"I remember watching a documentary about skin bleaching and a woman said she bathes her children in bleach to give them a better life – the family were African American; I was horrified," she said.

In Sudan, skin bleaching is also a problem because people aspire to reach the Eurocentric standard of beauty.

"It's scary the extent people are willing to harm themselves to look white," she added. Skin bleaching poses a lot of health risks, including cancer.

It's scary the extent people are willing to harm themselves to look white

Girls can't play sports

Looking a certain way is not the only expectation that Asma has experienced. As a female, Muslim, hijab-clad athlete who spent time in both Sudan and the West, she has experienced an array of discrimination. 

Both in Muslim communities in the UK and in Sudan, playing sports as a woman comes with its difficulties.

"We're expected to be at home and to be 'feminine.' Anything that goes against the norm is deemed as masculine," Asma explained.

"We're expected to be slim and have nice bodies but exercising as women is frowned upon and in some cases forbidden."

She described a situation when her team was asked to vacate the sports hall at university for male teachers:

"I went to visit a girl's only university in Sudan to play basketball. The sports hall was one of the only places we were able to play sports when I was in Sudan, but male teachers still asked us to leave out when we were still playing.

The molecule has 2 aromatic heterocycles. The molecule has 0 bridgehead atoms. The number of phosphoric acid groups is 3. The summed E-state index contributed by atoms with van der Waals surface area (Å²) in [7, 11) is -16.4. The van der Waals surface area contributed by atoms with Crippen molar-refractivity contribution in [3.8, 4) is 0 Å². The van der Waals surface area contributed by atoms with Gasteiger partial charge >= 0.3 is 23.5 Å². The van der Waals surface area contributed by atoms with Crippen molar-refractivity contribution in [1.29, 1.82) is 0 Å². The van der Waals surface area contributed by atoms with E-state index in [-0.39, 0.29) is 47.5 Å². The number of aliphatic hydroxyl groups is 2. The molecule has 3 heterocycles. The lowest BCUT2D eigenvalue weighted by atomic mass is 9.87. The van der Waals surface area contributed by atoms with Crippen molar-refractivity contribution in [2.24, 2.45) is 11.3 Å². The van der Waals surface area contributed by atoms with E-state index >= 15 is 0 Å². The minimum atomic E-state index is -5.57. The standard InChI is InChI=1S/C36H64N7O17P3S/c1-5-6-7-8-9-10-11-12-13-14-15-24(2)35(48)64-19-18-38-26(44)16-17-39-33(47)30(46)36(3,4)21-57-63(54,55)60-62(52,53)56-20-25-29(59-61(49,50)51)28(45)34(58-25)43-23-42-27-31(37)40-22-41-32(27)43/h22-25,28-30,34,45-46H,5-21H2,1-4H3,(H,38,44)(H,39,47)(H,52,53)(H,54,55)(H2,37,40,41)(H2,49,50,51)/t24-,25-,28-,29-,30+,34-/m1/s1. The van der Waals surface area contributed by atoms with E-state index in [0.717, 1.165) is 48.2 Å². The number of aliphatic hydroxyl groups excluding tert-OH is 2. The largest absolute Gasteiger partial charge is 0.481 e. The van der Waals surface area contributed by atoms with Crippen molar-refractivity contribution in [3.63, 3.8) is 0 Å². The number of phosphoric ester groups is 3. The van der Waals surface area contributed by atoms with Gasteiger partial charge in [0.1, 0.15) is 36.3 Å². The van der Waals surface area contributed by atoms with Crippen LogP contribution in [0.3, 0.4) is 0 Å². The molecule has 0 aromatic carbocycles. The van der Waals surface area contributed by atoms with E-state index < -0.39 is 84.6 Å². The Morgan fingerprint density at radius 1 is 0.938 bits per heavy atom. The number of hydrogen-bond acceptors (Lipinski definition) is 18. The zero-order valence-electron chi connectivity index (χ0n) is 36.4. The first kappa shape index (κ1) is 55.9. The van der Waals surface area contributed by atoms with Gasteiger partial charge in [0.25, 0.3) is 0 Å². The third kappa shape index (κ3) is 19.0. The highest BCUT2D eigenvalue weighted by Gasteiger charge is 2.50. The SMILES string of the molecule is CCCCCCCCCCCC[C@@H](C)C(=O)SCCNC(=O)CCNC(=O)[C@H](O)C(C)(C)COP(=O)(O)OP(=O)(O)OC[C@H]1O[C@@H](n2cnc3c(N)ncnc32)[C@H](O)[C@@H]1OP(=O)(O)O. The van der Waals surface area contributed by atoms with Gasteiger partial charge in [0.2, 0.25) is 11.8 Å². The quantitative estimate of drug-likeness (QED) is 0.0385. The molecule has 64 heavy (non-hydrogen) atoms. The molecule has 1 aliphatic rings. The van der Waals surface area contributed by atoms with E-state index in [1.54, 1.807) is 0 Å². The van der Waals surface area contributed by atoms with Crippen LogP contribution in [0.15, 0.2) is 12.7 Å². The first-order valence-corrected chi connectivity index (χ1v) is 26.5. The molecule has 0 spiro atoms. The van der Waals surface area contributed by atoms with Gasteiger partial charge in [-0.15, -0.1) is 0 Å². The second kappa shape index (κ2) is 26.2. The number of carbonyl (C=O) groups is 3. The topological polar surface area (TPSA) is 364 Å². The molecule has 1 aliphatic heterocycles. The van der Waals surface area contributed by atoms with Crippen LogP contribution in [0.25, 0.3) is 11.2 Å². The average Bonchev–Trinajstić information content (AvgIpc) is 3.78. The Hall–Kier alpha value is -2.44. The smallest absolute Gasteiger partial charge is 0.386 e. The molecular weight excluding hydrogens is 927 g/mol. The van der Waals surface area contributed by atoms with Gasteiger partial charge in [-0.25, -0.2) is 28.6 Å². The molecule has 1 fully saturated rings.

"They have the privilege to play sports anywhere they want, but they still wanted to steal our space."

Islamophobia and hyper-sexualisation of women athletes

In 2017, Asma was a part of a campaign that succeeded in lobbying FIBA, the international federation for basketball, to lift a ban on hijabs. Prior to the ban being lifted, hijab-clad Muslim women were made to choose between their religious dress and the sport they loved.

"At one point, when I was discussing the ban, someone asked me why I even need to play basketball because I would be picking between my religion and basketball – as if I even should have to pick between the two," Asma said.

Someone asked me why I even need to play basketball because I would be picking between my religion and basketball – as if I even should have to pick between the two

She also described how men seem to include themselves when it comes to women's sports.

"We don't want them to sit down and watch us, we need more spaces where women can play sports without being under the male gaze because of how much they sexualise us.

"They talk about how sports make women less modest, but they're supposed to be focusing on the ball, not the woman's body."

Despite the difficulties, Asma refuses to believe that Muslim women are giving up on their fights against sexism from men of all backgrounds and faiths, Islamophobia, racism and Eurocentrism.

"We Muslim women are more aware than ever, and we find value in our careers. We don't want to give up our careers for a husband. This isn't what Islam teaches us."


Diana Alghoul is a British/Palestinian journalist at The New Arab and lifestyle blogger. 

Follow her on Twitter: @SuperKnafeh